SUNFLOWER HIGH OLEIC 

Deep-frying, pan-frying, sautéing

High – 478°F

Generally bland

High in polyunsaturated fats – helps maintain healthy cholesterol levels.

VEGETABLE (OFTEN SOY REFINED OIL)

Deep-frying, pan-frying, sautéing, baking

High – 453°F

Generally mild flavor

Soy oil is high in polyunsaturated fats – helps maintain healthy cholesterol levels. Partially hydrogenated vegetable oils (PHVO) contain trans fat, which may increase health risks.

COOKING WITHOUT OIL?

STIR FRYING OR SAUTEING

  • Just use little of the meat or vegetable broth, while adding small amounts (1 or 2 tablespoons) at a time.
  • Keep doing this till you brown the food but without steaming it and stir the food regularly to avoid burning.

BAKING

  • Fats like oil or butter can be replaced by a fruit based puree.
  • Some options include applesauce or puréed dates and additionally nut based flours or butter can serve as substitutes.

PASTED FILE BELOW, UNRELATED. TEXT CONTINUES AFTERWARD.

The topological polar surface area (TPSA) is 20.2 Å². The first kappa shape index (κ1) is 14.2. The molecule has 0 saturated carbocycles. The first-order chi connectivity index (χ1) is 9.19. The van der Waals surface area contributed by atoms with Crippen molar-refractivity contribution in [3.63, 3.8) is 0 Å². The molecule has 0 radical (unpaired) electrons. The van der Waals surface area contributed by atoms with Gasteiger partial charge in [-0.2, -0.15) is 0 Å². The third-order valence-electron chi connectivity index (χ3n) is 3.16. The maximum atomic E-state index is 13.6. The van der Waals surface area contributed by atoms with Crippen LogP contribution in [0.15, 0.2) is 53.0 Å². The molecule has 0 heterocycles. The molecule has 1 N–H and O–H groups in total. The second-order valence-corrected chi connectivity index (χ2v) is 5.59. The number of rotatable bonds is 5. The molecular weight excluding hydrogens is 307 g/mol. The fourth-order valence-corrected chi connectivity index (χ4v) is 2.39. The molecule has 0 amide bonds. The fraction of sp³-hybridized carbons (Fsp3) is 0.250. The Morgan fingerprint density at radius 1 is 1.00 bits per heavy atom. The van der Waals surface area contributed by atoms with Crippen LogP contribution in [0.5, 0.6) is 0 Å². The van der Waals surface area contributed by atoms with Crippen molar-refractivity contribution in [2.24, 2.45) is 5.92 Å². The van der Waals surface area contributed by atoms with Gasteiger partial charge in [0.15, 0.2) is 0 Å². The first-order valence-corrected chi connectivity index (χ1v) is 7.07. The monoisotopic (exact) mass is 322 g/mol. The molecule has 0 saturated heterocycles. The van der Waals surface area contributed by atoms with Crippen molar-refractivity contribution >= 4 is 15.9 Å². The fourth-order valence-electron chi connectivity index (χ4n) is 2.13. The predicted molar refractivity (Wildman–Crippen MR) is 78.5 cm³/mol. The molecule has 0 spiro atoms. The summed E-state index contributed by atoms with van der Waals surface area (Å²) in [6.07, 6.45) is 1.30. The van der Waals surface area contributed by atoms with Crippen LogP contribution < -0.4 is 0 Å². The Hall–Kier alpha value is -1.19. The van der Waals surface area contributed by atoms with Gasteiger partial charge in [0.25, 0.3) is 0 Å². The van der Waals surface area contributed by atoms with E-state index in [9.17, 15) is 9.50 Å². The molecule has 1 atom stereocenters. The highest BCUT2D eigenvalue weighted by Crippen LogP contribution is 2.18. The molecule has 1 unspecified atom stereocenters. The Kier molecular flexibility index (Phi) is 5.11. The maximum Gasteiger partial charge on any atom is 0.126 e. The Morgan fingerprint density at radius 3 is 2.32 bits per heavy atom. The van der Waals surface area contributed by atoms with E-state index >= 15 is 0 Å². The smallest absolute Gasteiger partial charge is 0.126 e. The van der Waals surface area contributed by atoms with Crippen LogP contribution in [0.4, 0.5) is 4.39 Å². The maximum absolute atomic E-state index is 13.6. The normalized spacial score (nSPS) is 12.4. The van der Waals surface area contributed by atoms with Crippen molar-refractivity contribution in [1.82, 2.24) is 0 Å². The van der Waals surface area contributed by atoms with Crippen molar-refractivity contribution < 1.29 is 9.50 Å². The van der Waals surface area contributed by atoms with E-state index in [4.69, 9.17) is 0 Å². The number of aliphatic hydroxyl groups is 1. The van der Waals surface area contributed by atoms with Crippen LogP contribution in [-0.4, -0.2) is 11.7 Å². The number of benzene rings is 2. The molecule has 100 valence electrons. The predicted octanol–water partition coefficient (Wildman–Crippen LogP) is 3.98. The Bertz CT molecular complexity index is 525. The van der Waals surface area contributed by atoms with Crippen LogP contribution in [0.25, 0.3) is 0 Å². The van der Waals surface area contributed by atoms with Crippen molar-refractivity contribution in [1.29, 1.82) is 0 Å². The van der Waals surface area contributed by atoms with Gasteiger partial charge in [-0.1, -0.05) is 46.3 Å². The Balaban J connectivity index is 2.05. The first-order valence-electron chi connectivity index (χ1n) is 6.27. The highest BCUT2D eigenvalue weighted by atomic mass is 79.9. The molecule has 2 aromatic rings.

ROASTING

  • As far as cooking without oil is concerned, in roasting it is not much of a factor in the first place.
  • Without oil the roasting will take slightly longer but will end up coming out tasting the same, depending on the seasoning.
  • You could try seasoning with herbs or spices or even with an oyster sauce, soy sauce broth/stock mixture for added taste.

Stir Frying when cooking without oil

Stir Frying when cooking without oil

Baking Chicken when cooking without oil

Baking Chicken when cooking without oil

Best Cooking Oil For Diabetes

Food Prepared with Best Cooking Oil For Diabetes

http://www.smartfoodguide.com/cooking-oil-for-diabetics-nutrition-and-wellness-tips-you-can-use/ - Blog Directory OnToplist.com